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After Pita Limjaroenrat failed in his first bid to become Thailand’s next prime minister with 324 votes from both houses combined, of which only 13 were from the senate, a public gathering under the slogan ‘Respect My Vote’ called for the senators to respect the people’s consensus.

On 14 July 2023, the United Front of Thammasat and Demonstration led a ‘Respect My Vote’ gathering at the Bangkok Art and Culture Centre to call for senators to respect the people’s vote after Pita Limjaroenrat, the only PM candidate from the first-ranked Move Forward Party (MFP), received minimal support from the senate in the first PM vote with 182 voting against him and 199 abstentions.  

Champ from the Campaign Committee for a People’s Constitution delivered a speech stating that the senators must stop claiming that the 2017 constitution grants them legitimacy to vote for the PM since the constitution did not initially come from the people’s consensus. No one asked what the people wanted in the constitution. Thus, it is quite objectionable if the senators claim it for their legitimacy.

While the MFP is proposing the amendment of Section 272, which allows senators to vote for PM, Champ noted that this is a chance for the senators to show that they stand up for the people.

After single PM candidate Pita was defeated in his initial bid to become Thailand’s next PM, Seen, a 22-year-old who participated in the gathering, told Prachatai that this is unusual. The Thai people were enthusiastic to cast their votes, but a candidate from the people’s consensus failed to become PM due to a stumbling block put in his way by junta-appointed senators.

Seen, A 22-year-old university student

“I already thought that there would have to be some pitfall, but I didn't expect it to be this ugly,” said Seen.

Seen agrees with the MFP’s latest plan to amend Section 272 of the constitution, but at the same time, she could not put her mind at rest as the conservative establishment is still active everywhere. She added that to make it possible to amend Section 272, we might have to rely on individuals’ moral sense.

She further expressed her opinion that the underlying reason why senators disregard people’s voices is that they are obsessed with power, fearing that they will lose their advantages. Seen spoke out to the senators, urging them to abandon these things and respect people’s voices in the general interest.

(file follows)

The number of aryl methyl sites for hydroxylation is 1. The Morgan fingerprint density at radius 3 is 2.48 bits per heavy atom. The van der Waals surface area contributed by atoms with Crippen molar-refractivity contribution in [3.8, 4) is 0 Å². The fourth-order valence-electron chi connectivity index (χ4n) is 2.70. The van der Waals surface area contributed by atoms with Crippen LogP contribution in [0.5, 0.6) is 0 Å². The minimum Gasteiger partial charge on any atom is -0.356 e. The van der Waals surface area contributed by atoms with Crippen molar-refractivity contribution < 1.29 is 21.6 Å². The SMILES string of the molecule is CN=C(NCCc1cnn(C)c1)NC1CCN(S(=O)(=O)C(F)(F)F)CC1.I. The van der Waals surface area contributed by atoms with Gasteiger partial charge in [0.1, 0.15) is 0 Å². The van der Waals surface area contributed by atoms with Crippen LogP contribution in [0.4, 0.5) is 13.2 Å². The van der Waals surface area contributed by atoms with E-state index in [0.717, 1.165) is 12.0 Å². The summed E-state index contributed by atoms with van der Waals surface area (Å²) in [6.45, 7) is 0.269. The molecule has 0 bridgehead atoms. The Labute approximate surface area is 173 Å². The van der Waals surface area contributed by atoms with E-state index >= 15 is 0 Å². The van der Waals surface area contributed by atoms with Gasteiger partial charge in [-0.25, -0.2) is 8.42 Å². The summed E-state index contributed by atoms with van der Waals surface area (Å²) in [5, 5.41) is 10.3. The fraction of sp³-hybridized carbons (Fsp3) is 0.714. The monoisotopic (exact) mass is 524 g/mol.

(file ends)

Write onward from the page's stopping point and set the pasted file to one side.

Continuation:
“If they do not accept [the people’s will], they will destroy themselves because, in the end, the people will come out and abuse them to the point where they cannot live in society,” said Seen.

“I am so disappointed. I feel that this country has lacked justice for a long time,” said Aoy, a 66-year-old housewife,

Aoy, A 66-year-old housewife

Throughout her lifetime, it seems like those who run the country are capitalist groups and a group of people who resist change. There is no room for the new generation to decide the future of the country.

Aoy does not want the MFP to be an opposition party again. She noted that we should let the new generation unleash their potential. If they are unsuccessful in running the country, we can wait for the next election and vote for other parties instead. It is simple as that.

“What are you afraid of? You have the dignity of being human. You should be aware of what is good or bad. If you are just cowards, then when will the country move forward? The country is still in the same old place and cannot compete,” said Aoy.

“I felt angry and I felt hopeless at the same time. It made me feel down all day,” said a 21-year-old political student, expressing disappointment after the results of the PM bid.

A 21-year-old political science student

Previously, his analysis was that Pita would not receive enough support. From his perspective, there might be 30-40 senators to vote in favour of Pita, but the outcome was worse than he expected.

He noted that if the same thing happens in the second bid, the people’s last resort would be to protest to show their resentment.

Regarding the controversial royal defamation law, he said it is better for the MFP to maintain its stance on this issue since he supports the party because of its policy to amend the law.  

When asked if the MFP were an opposition party again, he said he could wait for the next election, but he also acknowledged that not everyone in society might share his view. He pointed out that people voted for the MFP because they believe in the party’s policies. So some people want the party to lead a government.

“If the MFP cannot [be the government], I feel it can be part of a coalition,” he said.

Rat, a 48-year-old who voted for the MFP, told Prachatai that he maintains a neutral view of what happened in the first PM bid.

“Everything is possible because this is a special country where anything can happen,” said Rat.

Rat understands that there might be some beliefs and notions preventing the senators from doing what they should do, but he still hopes that they will stand up for the people.

“Everyone loves this country the same. You [senators] must also love the people. You have to understand how much the majority of the people are struggling. Giving importance to the needs of a small group of people while a large number of people are constantly suffering no longer works for this country,” he said.

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